This post is based on a comment I left on the following OECD blog post the other week : Measuring government impact in a social media world
One thing I like to do off the bat when working on social media performance reporting for my government clients, is to differentiate between three basic levels of reporting (inspired by some Altimeter Group research) depending on which level of the organization I am working with (using the Canadian federal government structure as an example).
These are as follows:
- Business Metrics (e.g. Reputation) –>For executives and senior managers (DG’s, ADM’s and DM’s)
- Social Media Analytics (e.g. Share of Voice/Digital Footprint) –>For business unit stakeholders (Senior Managers and Directors)
- Engagement Data (e.g. Re-tweets) –>For community managers (Officers and Managers)
Noting the above, I always firmly emphasize that it’s impossible to measure performance at any level without setting proper goals and objectives in the first place. This often leads into a discussion on the difference between the two, as they are often confused. The basic things to remember are that goals are broad, whereas objectives should ideally be constructed using the SMART acronym (Specific, Measurable, Assignable, Realistic, Time-Related). Rather than getting into that here, I’ll provide an example for each level of social media reporting that I use.
- Goal: To significantly increase the overall level of trust Canadians place in our organization
- Objective: To attain an average rating of at least 9/10 on our annual online brand reputation survey this year for the question relating to trust.
Social Media Analytics
- Goal: To grow the digital footprint of our organization on the social web
- Objective: To raise the amount of qualifying inbound monthly traffic to our website coming from social media platforms by 5% every month for the next 6 months.
- Goal: To build a strong network of “industry” professionals on Twitter
- Objective: To have at least 25 “industry” professionals add our account to a Twitter List by the end of the month
The social media performance evaluation then simply becomes a report against the objectives.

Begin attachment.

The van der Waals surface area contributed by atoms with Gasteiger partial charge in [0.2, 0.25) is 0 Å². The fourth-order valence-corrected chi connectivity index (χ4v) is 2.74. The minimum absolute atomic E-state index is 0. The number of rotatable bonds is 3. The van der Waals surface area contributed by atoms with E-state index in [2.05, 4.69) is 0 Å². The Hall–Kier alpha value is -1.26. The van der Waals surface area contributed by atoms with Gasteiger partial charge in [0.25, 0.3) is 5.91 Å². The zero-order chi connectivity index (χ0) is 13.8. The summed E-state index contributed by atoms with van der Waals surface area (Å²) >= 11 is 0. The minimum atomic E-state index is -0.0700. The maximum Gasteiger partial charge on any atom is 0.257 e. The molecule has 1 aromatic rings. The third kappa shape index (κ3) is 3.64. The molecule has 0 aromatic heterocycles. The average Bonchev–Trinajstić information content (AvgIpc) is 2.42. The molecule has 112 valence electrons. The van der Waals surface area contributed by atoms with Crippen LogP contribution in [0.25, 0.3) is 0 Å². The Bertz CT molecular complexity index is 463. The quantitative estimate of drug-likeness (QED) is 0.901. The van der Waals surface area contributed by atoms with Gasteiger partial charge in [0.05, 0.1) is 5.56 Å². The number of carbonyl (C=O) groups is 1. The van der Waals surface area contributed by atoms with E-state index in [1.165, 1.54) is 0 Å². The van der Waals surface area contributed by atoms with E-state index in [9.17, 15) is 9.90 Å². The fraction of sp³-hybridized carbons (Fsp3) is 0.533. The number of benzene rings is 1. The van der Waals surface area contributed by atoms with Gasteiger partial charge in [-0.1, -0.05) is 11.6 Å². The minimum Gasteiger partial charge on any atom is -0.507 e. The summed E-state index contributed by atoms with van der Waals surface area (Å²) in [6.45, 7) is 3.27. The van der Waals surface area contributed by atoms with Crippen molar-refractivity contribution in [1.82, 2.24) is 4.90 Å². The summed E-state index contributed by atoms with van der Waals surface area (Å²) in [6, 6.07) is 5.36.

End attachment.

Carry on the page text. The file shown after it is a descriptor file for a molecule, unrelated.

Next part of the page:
Note that all of the above goals and objectives are “outcome” based, as opposed to “output” based. The latter approach is lazy and ineffective as it merely leads to performance being evaluated based on whether or not somebody completed an activity (e.g. tweet 10 times each week), without looking at the intended outcome.
Of course, setting up goals and objectives is not always easy as it often requires research (digital presence audit) and alignment with strategic priorities (internal interviews with senior management)
The problem I still see in most government organizations is that a social media presence is typically established first, and then everyone scrambles to figure out what to measure. Often times, in the process of doing this they are blinded by pretty pie charts and colourful visualizations that tend to come with social media measurement tools and thus end up measuring irrelevant, off-strategy items.
Therefore to sum up:
- Do your research to set benchmarks and identify needs
- Create goals at each level of reporting
- Create applicable SMART objectives for each goal, at each level
- Report on performance
->@mikekujawski: How to Measure the Performance of your Government Social Media Initiative http://t.co/DACn7VwvIe
How to Measure the Performance of your Government Social Media Initiative:
This post is based on a comment I … http://t.co/OvKcsZfNX9
How to Measure the Performance of your Government Social Media Initiative http://t.co/NsE5i0qbBr
A few of my thoughts on social media performance measurement in a government setting: http://t.co/N4epSNce8R #goc #goc3 #w2p
Helpful approach. RT @mikekujawski: A few thoughts on social media performance measurement in a government setting: http://t.co/vUCmMFXzZD
RT @Nedra: Helpful approach. RT @mikekujawski: A few thoughts on #gov social media performance measurement: http://t.co/HaZquZtmXn
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